If you take what Tesla reported to the EPA from thier tests which was I believe 455 Hwy and 495 City and put it into the formula you get ((455*.45)+(495*.55))*.7 =334 EPA projected range. You can report less than this figure and speculation was it was too close to the Model S 100D at 335 so reduced it.
The EPA Website still does not list the Tesla Model 3 among either 2017 or 2018 vehicles yet.
There are no Tesla vehicles listed for 2018.
Daryl: Correct. I mentioned the MY because though the earliest Production Model X cars arrived in 2016, they were all listed as 2016 Model Year cars. So, no Model X is shown on the EPA Website for 2015.
DOH! "...arrived in 2015..."
@LostInTX so, where is this BBQ that you speak of??
Haha.... Tesla will not produce a 2018 model of any kind.
Until Jan1, 2018.
Just what I always wanted, my own Extra 24 Miles of Range. I will name them George, and I will hug them and pet them and squeeze them....
hsadler: Perhaps. The Model Year is designated by the VIN. once again, every Model X built in 2015 was a MY 2016 vehicle, officially.
I wonder if the short range models range is also higher than reported?
Page 6 of the embedded document on the link in the section 'Manufacturer test comments': "Internal test results for MY2017 Model 3 Long Range. Range determined by using SAE J1634 Multi-cycle test procedure..."
Further if you look above and read in the charts, it specifies the test location to be the "Fremont dyno".
So yes, its a Tesla test, and its on a dyno so not real world conditions, which is probably why EPA discounts the values to 70%... and yes it appears to be legal to under report values to the public.
Theres actually some other interesting pieces of info in this EPA report. Things like curb weight 3837lbs and other stuff that gearheads might find interesting.
Even more range would be awesome.....I want to drive this baby to my home town, which is 711 miles door to door.....would love to do it with just 2 shorter (30-40 minute) stops!!
Chargedmr2, Cooper's BBQ in Llano, Texas. Sooooo good. Some clamor about Franklin's in Austin but I think it's underrated, plus it had a massive unintentional fire during Hurricane Harvey.
Cooper's in Llano - worth the drive.
What amazes me is that leadfoot speed demon Tesla Owners and EV Naysayers alike seem to agree that a true 'Real World' range would have another 0.7 multiplier applied against the EPA rated range. Some seem to think that should be applied again for range in Winter conditions so that people who experience actual weather -- not those spoiled folk in California -- won't be mislead as to useable range. In multiple discussions over the years they have colletively demanded that they shouldn't have to 'drive like a granny' to achieve the stated range, and that Tesla's cars demand to be driven 'Like You Stole It!'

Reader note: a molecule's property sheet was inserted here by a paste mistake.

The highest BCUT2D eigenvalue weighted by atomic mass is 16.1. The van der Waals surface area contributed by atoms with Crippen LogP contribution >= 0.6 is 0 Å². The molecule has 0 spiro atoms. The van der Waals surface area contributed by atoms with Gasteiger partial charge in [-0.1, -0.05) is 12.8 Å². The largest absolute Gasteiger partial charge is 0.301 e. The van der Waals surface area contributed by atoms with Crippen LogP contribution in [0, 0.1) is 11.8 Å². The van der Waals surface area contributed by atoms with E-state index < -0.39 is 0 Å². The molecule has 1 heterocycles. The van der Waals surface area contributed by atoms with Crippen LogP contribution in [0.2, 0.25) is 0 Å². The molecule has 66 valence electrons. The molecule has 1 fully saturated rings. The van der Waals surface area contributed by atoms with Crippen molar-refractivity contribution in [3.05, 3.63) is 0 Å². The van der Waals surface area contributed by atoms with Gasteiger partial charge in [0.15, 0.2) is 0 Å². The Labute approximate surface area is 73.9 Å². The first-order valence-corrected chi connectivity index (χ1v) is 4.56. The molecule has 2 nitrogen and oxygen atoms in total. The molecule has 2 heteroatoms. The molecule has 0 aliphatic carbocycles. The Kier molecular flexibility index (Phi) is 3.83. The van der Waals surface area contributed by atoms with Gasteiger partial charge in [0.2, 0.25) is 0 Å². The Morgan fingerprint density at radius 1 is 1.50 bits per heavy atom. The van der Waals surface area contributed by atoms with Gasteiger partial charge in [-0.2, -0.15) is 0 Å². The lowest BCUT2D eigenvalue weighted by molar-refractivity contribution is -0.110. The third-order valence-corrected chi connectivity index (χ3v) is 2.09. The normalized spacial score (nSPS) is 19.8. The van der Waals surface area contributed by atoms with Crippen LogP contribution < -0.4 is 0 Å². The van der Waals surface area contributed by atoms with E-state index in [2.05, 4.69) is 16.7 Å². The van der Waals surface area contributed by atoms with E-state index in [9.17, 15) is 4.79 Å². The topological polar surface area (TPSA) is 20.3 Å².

310 miles ___ EPA Range Rating
217 miles ___ Leadfoot Range Rating
152 miles ___ Dead of Winter Range Rating
Personally, I think such pessimism is utterly ridiculous.
akgolf | September 19, 2017 "I wonder if the short range models range is also higher than reported?"
See above post for link. The same forum thread estimated 239 for the short range model 3. If this is true, I would have no need for the long range model
It seems likely to me that Tesla simply feels that for their electric cars the standard 0.3 reduction (0.7 multiplier) from the ideal is not sufficient to approximate real world driving. It's possible that in some ICE cars 0.7 works but in Tesla EVs 0.6 is more appropriate.
The purpose of the range numbers are to approximate what customers can expect in the real world and not to post the highest score the EPA will allow. If the numbers don't actually approximate real-world driving then lawyers can and do file class action lawsuits (it's happened many times). Therefore it's in Tesla's best interest to lower the range figure as necessary to have it match what customers can actually expect.